Tuesday, August 6, 2013

Graham Greene

"One never knows when the blow may fall." Anyone who thinks the book can add nothing to the marvelous Carol Reed film "The Third Man," need read no further than this first line to realize that some of Graham Greene's genius could not be translated into film.

This was one of the revelations from taking part in Jim Grady's 2-hour "seminar" on Greene at Politics & Prose. Grady -- author of the novel that led to one of the best spy films of all time, "Three Days of the Condor" -- has a keen eye for what makes a book suspenseful, but also dramatic in the full sense of the word.

He said one of the keys to Greene's success was his insistence on the necessity of morality. "The writer takes a moral position," Grady said. He recommended John Gardner's On Moral Fiction for a further discussion of that aspect. (I have The Art of Fiction on my shelf, and have now ordered the other one.)

The mood of dark disorientation holds for the novel The Third Man as well as the movie. Oddly, the book was published after the movie came out. Greene said he needed to write a fuller treatment in order to write the screenplay. Differences between the two come from changes made in the course of filming.

The ability to suddenly drive home a universal truth with a dazzling economy of language makes this a far more finished work that the modest introduction might suggest. "We never get accustomed to being less important to other people than they are to us" is a sentiment almost anyone can identify with.

Then there is the great line delivered with such panache by Orson Welles in the movie: "In Italy, for thirty years under the Borgias, they had warfare, terror, murder, and bloodshed, but they produced Michelangelo, Leonardo da Vinci, and the Renaissance. In Switzerland, they had brotherly love, they had five hundred years of democracy and peace - and what did they produce? The cuckoo clock."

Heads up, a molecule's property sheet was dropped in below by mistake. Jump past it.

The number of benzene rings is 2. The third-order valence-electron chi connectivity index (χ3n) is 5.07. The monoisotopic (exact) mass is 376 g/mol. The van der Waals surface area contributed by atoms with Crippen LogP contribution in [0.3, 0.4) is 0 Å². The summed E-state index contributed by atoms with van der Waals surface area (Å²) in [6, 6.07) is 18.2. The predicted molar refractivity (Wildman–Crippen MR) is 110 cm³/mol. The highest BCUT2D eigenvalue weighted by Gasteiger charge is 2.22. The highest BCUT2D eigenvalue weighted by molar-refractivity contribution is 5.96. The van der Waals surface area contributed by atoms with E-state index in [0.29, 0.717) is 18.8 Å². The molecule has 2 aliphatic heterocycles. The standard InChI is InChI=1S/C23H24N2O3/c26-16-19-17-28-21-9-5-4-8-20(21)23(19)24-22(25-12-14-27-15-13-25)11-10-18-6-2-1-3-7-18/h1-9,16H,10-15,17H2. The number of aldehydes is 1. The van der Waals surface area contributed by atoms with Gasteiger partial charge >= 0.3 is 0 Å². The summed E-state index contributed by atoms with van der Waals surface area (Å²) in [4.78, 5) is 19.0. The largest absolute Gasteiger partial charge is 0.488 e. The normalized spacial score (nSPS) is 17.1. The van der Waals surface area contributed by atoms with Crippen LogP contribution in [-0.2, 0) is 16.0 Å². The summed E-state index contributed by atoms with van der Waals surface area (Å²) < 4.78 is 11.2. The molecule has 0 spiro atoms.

In discussing The Third Man together with The Quiet American and Our Man in Havana, Grady said he was looking for "noir" novels. The three books also took place at pivotal moments in American history -- Europe as the Cold War began, Indochina as surreptitious American involvement began, and Cuba before Castro's coup. And, Grady noted, in all three, the hero was responsible for the death of someone important.

I didn't have a chance to re-read American and Havana for this discussion, so I remained mostly passive. I felt, perhaps because I had read it recently, that the discussion on Third Man was more stimulating. I remember finding Quiet American chilling. At the time, it it fit in with a class I'd had in college where the teacher talked about the dangerous naivete of Americans, as illustrated in the class by Herman Melville's Benito Cereno

In the P&P discussion, one participant noted the similarities between Havana and Tailor of Panama, so exactly parallel you might think Le Carre was paying homage to Greene. The latest chronologically, it was the lest favorite of the group, seeming more like a satire or farce than a genuine noir novel.

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